Havn't really posted anything Solaris / Unix related in a while, but Oracle gave me a reason to do so today. They released Solaris 11 Express today. So like any "Sun Geek" I downloaded all the different installers; text, automated, live cd, and the full ips package stuff. First up on the install was the text based installer. Needless to say if you are used to the old Solaris text based installer, this one is almost 100% different. The colors are different, there is next to no customization of the install (you can't do any network config other than auto(dhcp) or none), can't pick what Filesystem you will use for root (glad I started doing all zfs roots a couple of months back.)
Some of the things I have noticed:
1. Sudo is now installed, and the first user you create (during the install) is automatically given full "root" access via sudo.
2. Seems all of the commands that were in /usr/sfw/bin are now in /usr/bin with symlinks in /usr/sfw/bin
3. There is a new /usr/gnu structure that has a lot of the GNU based commads, one cool thing [date "+%s"] now works and prints out the date since the EPOCH.
4. $PATH has /usr/gnu/bin:/usr/bin:/usr/sbin:/sbin by default. Which means doing an ls -la looks different than when using the /usr/bin/ls -la. This means it may break scripts ....
5. It seems that when installing in a VMWare environment (I was using Fusion at the moment and will try with ESX later this weekend) that on the first reboot, it will hang indefinitely. You have to do a force reboot or shutdown and restart to get it to "boot"
6. The graphical startup is sort of cool, but it "hides" all the boot messages unless you hit a key to show them
7. cc and gcc are NOT installed by default.
8. showrev doesn't exist any more.
9. Secure by default is enabled
10. IPfilter is enabled by default (no rules though)
that is just a few.. more later.
I began setting up my new sun server and san at home the other day.. (Picked up a Sun V20Z and a Sun T3 SAN Disk array very cheap)... Because I am going to be doing some IPv6 testing as well, I installed a Sun Gigaswift (aka Sun's ce, Cassini Ethernet) card in to the machine along with the fibre channel card. I put the VMWare vSphere 4i cd in and went on with the install. But didn't really pay attention that it did not see the CE card, just the two broadcom cards.. So I went ahead any ways thinking I will fix it later. But it seems that there is no drivers on the interweb for the Sun CE card for vmware? If any one knows of a place to get them let me know? Otherwise I will have to find a new card to use in it's place.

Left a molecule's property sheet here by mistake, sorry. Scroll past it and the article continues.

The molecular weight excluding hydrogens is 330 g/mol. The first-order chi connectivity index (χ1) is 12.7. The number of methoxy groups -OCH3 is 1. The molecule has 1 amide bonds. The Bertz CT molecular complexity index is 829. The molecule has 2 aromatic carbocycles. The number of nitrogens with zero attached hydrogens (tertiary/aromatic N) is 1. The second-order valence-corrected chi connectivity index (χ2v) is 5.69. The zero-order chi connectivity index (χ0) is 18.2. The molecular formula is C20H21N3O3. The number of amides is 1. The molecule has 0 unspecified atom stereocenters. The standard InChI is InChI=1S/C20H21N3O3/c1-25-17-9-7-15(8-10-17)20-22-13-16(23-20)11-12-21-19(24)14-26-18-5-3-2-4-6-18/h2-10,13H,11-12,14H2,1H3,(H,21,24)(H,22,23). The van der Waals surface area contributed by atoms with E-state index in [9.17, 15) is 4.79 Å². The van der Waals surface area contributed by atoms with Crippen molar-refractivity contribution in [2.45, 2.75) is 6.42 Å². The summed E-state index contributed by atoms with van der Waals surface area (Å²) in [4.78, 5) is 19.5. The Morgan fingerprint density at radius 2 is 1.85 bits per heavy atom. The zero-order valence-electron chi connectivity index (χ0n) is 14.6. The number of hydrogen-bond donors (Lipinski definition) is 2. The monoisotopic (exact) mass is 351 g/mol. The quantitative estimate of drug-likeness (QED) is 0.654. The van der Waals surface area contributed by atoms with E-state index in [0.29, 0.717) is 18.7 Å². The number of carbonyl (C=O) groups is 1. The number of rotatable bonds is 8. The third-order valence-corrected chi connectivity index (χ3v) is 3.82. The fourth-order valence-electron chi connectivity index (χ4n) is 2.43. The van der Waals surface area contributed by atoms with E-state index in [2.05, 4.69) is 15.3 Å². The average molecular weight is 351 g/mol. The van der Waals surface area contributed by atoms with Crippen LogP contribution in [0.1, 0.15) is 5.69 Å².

Not sure how I feel now that Sun is no longer Sun. Kinda weird watching the Oracle web cast of their purchase of Sun and what is going to happen. One thing I can't understand is they are all wearing badges saying "We're Hiring!". But yet they let go SO many good Sun employees. I just don't think it is going to be the same old Sun that I have used since 1994.
RIP Sun 1982 - 2010
Started installing the Sun Ray 5 Early Access software tonight. Some things I found so far that weren't where I thought they should have been in the wiki docs:
1. It requires that you have Java 1.6 on the machine. Solaris 10 Update 7 does not come with Java 1.6, so I had to download and install it.
2. It needed apache tomcat installed, this is for the admin gui.
Unfortunately I only got as far as getting it installed. I was testing it in a Solaris VM machine on my Mac, however I was having problems getting it to bind to the second ethernet interface. So that will be for later.
Justin pointed out to me tonight that the new Recommended and Security patch clusters for Solaris 10 were quite large. And right he was.. It seems that in the last month or so the 10 Recommended patch cluster has grown from 400meg to over 1GB in size now. (not to mention that he said you need almost 2.5 gig of space to unzip it.)
Looking at the cluster readme, I can take a guess as to why it is so large, there are multiple kernel patches. There are also updates to Firefox, Thunderbird, Adobe Acrobat Reader, Adobe Flash plugin, multiple Java Updates and a patch for the defunct Mozilla 1.7 browser (which in my opinion should just be removed completely).
The interesting part is that the X86 patch cluster is over 300Meg smaller than the sparc one. The only major difference that I can think of is that X86 doesn't have Adobe Acrobat Reader yet.
I wish Sun would just offer a ISO download of all the patches now (sort of like the EIS dvd) for the public. Also need to find a faster way to download the patches.